Earlier today in First Thoughts, we interpreted President Obama suggesting he was open to a congressional remedy to the Supreme Court's decision on the Voting Rights Act that DID NOT include a new pre-clearance formula for states.
"The good news is that there are other potential remedies, and the most important one is to simply make sure that everybody around the country can vote and that everywhere around the country we're not seeing seven-hour lines -- we're not seeing mechanisms put in place to make it harder for people to vote, but rather we should have mechanisms that make it easier to vote," the president said at his news conference in Senegal.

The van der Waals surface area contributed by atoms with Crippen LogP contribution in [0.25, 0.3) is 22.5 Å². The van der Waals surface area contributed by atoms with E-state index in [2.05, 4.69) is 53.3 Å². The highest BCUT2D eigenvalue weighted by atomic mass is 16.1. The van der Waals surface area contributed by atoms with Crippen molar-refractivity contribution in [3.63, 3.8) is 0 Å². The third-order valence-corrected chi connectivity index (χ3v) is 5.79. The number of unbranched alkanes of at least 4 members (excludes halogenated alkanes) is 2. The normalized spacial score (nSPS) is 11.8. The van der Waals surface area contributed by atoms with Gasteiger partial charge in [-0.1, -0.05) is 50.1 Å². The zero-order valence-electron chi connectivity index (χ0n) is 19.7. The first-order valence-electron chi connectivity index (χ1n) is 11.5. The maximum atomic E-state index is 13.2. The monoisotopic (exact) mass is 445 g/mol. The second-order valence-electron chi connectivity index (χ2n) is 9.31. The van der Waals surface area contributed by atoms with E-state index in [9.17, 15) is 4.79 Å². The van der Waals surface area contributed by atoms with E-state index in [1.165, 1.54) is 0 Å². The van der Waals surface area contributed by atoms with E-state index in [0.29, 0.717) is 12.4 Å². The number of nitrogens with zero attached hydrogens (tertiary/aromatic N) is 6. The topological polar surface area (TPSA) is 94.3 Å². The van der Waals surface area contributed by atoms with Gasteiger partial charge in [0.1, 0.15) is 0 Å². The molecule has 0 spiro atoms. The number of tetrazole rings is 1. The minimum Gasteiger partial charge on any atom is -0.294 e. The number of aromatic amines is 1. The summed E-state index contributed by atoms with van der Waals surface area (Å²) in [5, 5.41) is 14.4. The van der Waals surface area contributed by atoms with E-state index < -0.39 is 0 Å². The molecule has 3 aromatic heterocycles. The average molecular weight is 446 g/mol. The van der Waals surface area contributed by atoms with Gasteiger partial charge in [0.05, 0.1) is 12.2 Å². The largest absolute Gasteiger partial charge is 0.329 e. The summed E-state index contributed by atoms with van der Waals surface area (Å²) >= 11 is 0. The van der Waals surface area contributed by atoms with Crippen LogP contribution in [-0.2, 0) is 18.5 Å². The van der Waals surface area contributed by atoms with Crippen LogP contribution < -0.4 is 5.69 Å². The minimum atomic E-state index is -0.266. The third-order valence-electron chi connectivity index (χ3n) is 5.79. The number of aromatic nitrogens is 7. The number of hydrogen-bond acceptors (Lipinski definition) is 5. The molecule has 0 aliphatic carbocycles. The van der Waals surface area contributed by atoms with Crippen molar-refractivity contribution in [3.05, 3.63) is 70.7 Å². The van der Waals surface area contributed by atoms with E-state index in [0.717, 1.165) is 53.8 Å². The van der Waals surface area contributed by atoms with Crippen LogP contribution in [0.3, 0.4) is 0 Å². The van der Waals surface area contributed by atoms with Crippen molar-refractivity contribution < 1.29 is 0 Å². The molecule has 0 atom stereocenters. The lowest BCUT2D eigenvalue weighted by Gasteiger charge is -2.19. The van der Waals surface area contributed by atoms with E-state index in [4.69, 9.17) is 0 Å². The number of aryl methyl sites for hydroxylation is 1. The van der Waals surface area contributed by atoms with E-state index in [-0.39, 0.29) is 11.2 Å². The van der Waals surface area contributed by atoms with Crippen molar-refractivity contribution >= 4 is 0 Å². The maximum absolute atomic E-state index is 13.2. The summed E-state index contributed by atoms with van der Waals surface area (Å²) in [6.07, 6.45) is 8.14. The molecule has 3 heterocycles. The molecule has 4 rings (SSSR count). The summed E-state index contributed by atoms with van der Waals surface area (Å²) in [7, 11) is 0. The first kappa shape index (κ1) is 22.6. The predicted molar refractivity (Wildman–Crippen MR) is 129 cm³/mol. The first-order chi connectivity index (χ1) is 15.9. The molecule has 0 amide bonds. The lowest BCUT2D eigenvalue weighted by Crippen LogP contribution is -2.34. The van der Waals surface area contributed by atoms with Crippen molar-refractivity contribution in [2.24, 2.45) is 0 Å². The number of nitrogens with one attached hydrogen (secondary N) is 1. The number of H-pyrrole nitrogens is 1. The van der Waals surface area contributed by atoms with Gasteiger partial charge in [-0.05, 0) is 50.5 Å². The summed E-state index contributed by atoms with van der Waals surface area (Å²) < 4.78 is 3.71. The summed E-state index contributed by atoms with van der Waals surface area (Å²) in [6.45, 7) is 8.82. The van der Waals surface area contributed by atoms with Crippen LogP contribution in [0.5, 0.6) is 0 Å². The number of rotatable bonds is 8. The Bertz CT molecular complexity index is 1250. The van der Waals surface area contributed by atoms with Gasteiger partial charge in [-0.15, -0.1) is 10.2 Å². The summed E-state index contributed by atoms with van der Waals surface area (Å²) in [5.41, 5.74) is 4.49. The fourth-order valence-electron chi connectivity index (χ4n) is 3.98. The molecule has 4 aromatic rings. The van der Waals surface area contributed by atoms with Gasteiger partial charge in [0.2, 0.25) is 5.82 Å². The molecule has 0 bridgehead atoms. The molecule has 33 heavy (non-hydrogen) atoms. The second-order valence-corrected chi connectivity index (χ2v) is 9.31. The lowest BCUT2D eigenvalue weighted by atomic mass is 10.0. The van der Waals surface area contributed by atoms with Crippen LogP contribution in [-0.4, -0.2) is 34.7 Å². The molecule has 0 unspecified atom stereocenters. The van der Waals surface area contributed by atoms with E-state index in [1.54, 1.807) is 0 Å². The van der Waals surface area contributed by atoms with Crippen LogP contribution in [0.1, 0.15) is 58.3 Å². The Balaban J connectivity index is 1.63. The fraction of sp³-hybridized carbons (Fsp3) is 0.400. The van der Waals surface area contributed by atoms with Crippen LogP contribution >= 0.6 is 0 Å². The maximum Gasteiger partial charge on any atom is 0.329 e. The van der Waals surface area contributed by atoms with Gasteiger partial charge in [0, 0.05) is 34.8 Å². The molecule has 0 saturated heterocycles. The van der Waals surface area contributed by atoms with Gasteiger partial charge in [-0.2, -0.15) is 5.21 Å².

A senior administration official spoke with NBC News to clarify exactly what the president meant by this. This official emphasizes that Obama has not ruled out asking Congress to update the coverage formula under the Voting Rights Act.
But the official adds that they are looking at a formula that is geographically neutral -- so it passes constitutional muster. For instance, the White House might suggest that a formula be created that examines minority participation in elections and if a state or local jurisdiction ends up with a consistent but below the national average participation rate, that jurisdiction would find itself coming under Justice Department review. The bottom line: The White House acknowledges that there isn’t a way to agree upon a new map, but instead focus on criteria.
By publicly agreeing that it supports criteria that is geographically neutral, the White House could have an easier time finding Republican support.